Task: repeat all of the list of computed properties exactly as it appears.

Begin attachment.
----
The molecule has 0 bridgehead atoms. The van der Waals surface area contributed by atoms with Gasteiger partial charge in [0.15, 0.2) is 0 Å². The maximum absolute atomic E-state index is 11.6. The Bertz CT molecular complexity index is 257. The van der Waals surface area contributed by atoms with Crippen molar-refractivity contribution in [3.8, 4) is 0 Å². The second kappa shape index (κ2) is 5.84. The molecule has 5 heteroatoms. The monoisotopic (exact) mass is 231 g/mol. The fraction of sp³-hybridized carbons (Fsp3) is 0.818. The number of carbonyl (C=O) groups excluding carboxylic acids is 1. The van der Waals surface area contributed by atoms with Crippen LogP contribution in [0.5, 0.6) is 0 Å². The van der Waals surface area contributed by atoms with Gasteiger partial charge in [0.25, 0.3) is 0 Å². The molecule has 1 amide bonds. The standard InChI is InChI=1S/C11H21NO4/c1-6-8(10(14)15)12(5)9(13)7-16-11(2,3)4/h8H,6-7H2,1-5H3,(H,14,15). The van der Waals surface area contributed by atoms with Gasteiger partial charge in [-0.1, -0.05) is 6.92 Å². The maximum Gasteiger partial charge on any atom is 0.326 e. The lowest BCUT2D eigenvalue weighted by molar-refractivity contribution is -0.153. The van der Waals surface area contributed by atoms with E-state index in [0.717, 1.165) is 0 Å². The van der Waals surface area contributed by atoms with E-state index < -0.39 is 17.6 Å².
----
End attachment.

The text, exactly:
The molecule has 0 bridgehead atoms. The van der Waals surface area contributed by atoms with Gasteiger partial charge in [0.15, 0.2) is 0 Å². The maximum absolute atomic E-state index is 11.6. The Bertz CT molecular complexity index is 257. The van der Waals surface area contributed by atoms with Crippen molar-refractivity contribution in [3.8, 4) is 0 Å². The second kappa shape index (κ2) is 5.84. The molecule has 5 heteroatoms. The monoisotopic (exact) mass is 231 g/mol. The fraction of sp³-hybridized carbons (Fsp3) is 0.818. The number of carbonyl (C=O) groups excluding carboxylic acids is 1. The van der Waals surface area contributed by atoms with Crippen LogP contribution in [0.5, 0.6) is 0 Å². The van der Waals surface area contributed by atoms with Gasteiger partial charge in [0.25, 0.3) is 0 Å². The molecule has 1 amide bonds. The standard InChI is InChI=1S/C11H21NO4/c1-6-8(10(14)15)12(5)9(13)7-16-11(2,3)4/h8H,6-7H2,1-5H3,(H,14,15). The van der Waals surface area contributed by atoms with Gasteiger partial charge in [-0.1, -0.05) is 6.92 Å². The maximum Gasteiger partial charge on any atom is 0.326 e. The lowest BCUT2D eigenvalue weighted by molar-refractivity contribution is -0.153. The van der Waals surface area contributed by atoms with E-state index in [0.717, 1.165) is 0 Å². The van der Waals surface area contributed by atoms with E-state index < -0.39 is 17.6 Å².